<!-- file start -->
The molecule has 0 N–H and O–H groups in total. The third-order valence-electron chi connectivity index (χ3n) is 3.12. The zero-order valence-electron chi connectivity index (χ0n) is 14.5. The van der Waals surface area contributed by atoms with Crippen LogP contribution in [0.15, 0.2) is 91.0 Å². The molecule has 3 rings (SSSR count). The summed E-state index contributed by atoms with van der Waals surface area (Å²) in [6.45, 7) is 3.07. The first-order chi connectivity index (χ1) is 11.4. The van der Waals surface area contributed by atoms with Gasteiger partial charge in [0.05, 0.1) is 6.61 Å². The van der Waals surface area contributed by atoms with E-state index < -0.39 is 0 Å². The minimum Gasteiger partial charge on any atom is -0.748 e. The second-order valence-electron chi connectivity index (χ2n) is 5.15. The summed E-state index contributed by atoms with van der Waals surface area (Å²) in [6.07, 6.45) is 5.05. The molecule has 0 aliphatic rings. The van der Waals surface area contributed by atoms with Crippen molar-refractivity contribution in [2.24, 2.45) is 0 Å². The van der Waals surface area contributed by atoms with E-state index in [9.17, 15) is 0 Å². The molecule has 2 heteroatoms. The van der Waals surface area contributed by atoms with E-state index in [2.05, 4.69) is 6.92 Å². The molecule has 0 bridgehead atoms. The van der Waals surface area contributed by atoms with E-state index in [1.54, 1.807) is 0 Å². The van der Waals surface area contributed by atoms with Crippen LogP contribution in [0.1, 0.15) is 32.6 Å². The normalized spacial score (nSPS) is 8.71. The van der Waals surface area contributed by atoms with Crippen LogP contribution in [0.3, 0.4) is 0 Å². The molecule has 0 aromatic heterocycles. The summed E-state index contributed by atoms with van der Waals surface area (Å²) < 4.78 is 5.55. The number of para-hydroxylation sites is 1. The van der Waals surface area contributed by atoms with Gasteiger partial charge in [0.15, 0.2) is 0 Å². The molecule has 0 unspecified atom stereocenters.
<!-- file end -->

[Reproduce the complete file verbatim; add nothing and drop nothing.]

The molecule has 0 N–H and O–H groups in total. The third-order valence-electron chi connectivity index (χ3n) is 3.12. The zero-order valence-electron chi connectivity index (χ0n) is 14.5. The van der Waals surface area contributed by atoms with Crippen LogP contribution in [0.15, 0.2) is 91.0 Å². The molecule has 3 rings (SSSR count). The summed E-state index contributed by atoms with van der Waals surface area (Å²) in [6.45, 7) is 3.07. The first-order chi connectivity index (χ1) is 11.4. The van der Waals surface area contributed by atoms with Gasteiger partial charge in [0.05, 0.1) is 6.61 Å². The van der Waals surface area contributed by atoms with E-state index < -0.39 is 0 Å². The minimum Gasteiger partial charge on any atom is -0.748 e. The second-order valence-electron chi connectivity index (χ2n) is 5.15. The summed E-state index contributed by atoms with van der Waals surface area (Å²) in [6.07, 6.45) is 5.05. The molecule has 0 aliphatic rings. The van der Waals surface area contributed by atoms with Crippen molar-refractivity contribution in [2.24, 2.45) is 0 Å². The van der Waals surface area contributed by atoms with E-state index in [9.17, 15) is 0 Å². The molecule has 2 heteroatoms. The van der Waals surface area contributed by atoms with E-state index in [2.05, 4.69) is 6.92 Å². The molecule has 0 bridgehead atoms. The van der Waals surface area contributed by atoms with E-state index in [1.54, 1.807) is 0 Å². The van der Waals surface area contributed by atoms with Crippen LogP contribution in [0.1, 0.15) is 32.6 Å². The normalized spacial score (nSPS) is 8.71. The van der Waals surface area contributed by atoms with Crippen LogP contribution in [0.3, 0.4) is 0 Å². The molecule has 0 aromatic heterocycles. The summed E-state index contributed by atoms with van der Waals surface area (Å²) < 4.78 is 5.55. The number of para-hydroxylation sites is 1. The van der Waals surface area contributed by atoms with Gasteiger partial charge in [0.15, 0.2) is 0 Å². The molecule has 0 unspecified atom stereocenters.